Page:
Isle of Man needs vibrant nightlife to attract new workers, says Chief Minister

Chief Minister Allan Bell MHK

Chief Minister Allan Bell MHK

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A more vibrant nightlife is needed if the island is to attract more young people to live and work here.

Chief Minister Allan Bell said a review is underway to see how Douglas’s night-time economy can be improved.

In Jersey, the bars of St Helier are bustling at night. In contrast, said Mr Bell, the vibrancy of Douglas’s nightlife has been ‘diminishing for quite some time’. He added: ‘Single people in particular are looking for a vibrant social life.’

The issue has been highlighted by trends revealed in the latest government quarterly report into the state of the island’s economy.

It shows the Manx economy is faring well. It’s still growing and unemployment is at its lowest rate for eight years.

But the report also shows that there had been no increase in population numbers - growth needed to bring in the tax revenues required by government and to plug the skills shortage being experienced in certain sectors.

Mr Bell said: ‘We need to grow the working population to offset a big increase in the ageing population and to ensure the sustainability of the pension structure.

‘If we can’t get the skills needed either by attracting people to come to the Isle of Man or training up our young people, employers are going to be faced with a difficult decision whether they continue to invest in those businesses or whether to leave the island.’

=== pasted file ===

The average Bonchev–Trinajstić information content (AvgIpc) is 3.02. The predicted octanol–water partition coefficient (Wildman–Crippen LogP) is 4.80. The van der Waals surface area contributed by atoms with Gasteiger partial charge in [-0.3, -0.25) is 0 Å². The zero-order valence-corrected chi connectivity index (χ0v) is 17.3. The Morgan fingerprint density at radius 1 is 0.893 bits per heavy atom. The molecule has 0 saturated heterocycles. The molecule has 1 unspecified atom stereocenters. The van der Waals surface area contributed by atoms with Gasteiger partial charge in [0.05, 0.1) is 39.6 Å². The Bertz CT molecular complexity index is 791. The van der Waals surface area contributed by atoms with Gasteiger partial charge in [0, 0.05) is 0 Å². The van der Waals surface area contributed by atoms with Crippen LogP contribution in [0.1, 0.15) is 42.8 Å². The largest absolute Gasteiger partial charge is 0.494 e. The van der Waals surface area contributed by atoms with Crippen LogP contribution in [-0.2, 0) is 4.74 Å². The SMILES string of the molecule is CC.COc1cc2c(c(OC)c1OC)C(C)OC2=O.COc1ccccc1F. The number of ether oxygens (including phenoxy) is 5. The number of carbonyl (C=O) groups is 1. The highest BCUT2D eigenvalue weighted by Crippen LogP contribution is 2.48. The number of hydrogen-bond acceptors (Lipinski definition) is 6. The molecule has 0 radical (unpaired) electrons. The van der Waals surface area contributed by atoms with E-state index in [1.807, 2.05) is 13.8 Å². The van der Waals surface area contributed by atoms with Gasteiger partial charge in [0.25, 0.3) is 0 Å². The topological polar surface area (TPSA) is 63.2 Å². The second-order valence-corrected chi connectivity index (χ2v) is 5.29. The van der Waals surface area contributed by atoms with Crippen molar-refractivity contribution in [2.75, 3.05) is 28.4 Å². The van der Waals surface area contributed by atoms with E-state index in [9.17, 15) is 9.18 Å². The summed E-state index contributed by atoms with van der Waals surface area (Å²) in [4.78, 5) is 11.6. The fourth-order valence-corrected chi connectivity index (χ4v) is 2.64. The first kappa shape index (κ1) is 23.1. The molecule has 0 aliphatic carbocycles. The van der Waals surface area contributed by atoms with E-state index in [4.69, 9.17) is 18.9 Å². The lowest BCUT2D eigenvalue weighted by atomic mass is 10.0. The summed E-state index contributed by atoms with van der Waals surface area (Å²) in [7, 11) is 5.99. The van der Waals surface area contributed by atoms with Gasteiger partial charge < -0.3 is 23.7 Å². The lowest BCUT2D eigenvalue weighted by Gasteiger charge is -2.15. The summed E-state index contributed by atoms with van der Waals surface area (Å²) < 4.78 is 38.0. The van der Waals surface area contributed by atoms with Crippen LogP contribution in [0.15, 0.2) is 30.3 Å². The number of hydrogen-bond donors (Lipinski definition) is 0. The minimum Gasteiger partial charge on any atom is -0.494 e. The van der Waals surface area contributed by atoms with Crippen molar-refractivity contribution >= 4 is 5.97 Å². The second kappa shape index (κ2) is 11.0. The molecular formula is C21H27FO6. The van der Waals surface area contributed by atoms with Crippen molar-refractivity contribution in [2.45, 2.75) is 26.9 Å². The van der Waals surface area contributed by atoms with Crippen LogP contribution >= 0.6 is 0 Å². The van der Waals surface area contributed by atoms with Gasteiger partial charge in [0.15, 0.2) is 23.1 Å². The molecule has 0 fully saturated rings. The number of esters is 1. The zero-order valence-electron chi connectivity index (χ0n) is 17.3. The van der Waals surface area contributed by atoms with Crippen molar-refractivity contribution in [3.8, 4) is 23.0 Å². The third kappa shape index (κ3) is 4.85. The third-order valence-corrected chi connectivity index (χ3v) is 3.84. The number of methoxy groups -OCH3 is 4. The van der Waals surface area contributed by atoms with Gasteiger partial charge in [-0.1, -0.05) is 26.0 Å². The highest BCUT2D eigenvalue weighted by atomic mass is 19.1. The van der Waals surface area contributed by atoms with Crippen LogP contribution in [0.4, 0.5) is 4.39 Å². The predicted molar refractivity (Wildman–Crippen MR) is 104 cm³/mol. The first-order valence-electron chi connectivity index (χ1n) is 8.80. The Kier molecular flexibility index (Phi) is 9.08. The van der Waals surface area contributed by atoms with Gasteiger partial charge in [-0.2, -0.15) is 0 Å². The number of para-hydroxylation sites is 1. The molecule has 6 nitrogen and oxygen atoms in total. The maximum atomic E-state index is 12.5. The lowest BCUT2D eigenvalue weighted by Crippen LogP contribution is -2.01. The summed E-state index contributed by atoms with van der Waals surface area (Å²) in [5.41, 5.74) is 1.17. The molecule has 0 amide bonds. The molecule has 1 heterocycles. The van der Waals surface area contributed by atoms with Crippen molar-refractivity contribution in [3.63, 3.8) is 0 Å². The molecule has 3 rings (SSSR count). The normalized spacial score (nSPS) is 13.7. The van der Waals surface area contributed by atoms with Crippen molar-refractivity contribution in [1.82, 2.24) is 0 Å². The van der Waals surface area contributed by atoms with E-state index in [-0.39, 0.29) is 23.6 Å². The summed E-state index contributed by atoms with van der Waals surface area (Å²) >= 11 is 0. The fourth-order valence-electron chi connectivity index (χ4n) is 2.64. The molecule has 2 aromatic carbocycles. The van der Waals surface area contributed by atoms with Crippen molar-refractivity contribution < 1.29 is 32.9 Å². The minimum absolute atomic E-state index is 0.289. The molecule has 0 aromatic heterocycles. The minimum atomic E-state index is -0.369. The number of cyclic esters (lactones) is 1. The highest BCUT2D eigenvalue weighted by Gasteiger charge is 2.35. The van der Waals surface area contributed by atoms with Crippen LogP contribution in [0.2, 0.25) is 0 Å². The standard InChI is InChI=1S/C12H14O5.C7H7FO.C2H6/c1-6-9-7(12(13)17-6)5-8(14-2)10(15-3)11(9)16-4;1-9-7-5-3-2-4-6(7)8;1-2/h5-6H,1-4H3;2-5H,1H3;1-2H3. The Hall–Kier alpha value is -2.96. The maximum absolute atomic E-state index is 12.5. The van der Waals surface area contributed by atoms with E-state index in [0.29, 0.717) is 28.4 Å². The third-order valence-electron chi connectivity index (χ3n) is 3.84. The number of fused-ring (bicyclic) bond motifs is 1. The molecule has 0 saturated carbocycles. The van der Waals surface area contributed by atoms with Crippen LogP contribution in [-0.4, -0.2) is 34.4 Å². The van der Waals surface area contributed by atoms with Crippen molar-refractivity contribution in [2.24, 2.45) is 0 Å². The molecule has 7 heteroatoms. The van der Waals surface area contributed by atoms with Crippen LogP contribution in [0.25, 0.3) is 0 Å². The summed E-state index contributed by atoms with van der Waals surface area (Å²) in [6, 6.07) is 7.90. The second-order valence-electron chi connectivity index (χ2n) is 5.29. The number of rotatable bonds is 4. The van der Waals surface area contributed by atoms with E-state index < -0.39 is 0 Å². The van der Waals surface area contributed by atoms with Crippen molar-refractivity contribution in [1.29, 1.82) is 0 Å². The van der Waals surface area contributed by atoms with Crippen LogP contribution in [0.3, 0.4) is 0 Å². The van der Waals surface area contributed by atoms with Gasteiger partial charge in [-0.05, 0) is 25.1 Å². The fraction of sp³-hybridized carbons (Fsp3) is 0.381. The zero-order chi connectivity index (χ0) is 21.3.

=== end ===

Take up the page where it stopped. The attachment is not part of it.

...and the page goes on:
Mr Bell said he was aware of a number of business that had either gone to the UK or decided not to relocate here because they can’t get the skilled staff they needed.

‘We have always needed immigration to compensate for the lack of natural growth in the island’s population,’ he explained.

He said sectors such as ICT and engineering were seeing a shortage in skilled labour in other jurisdictions too.

But the Chief Minister said there was also a problem in the island attracting young people. Island life doesn’t suit everyone and young people may be reluctant to move here from a busy metropolitan area with a buoyant social life.

He accepted that for young couples with children the island is a very attractive proposition. ‘There can’t be a much better place to bring up children,’ he said.

The quarterly report, which has been published with a new format designed to make it more reader-friendly with greater use of graphic to present information in a simpler, clearer way, also shows that property prices are up slightly, by 0.9 per cent over the year.

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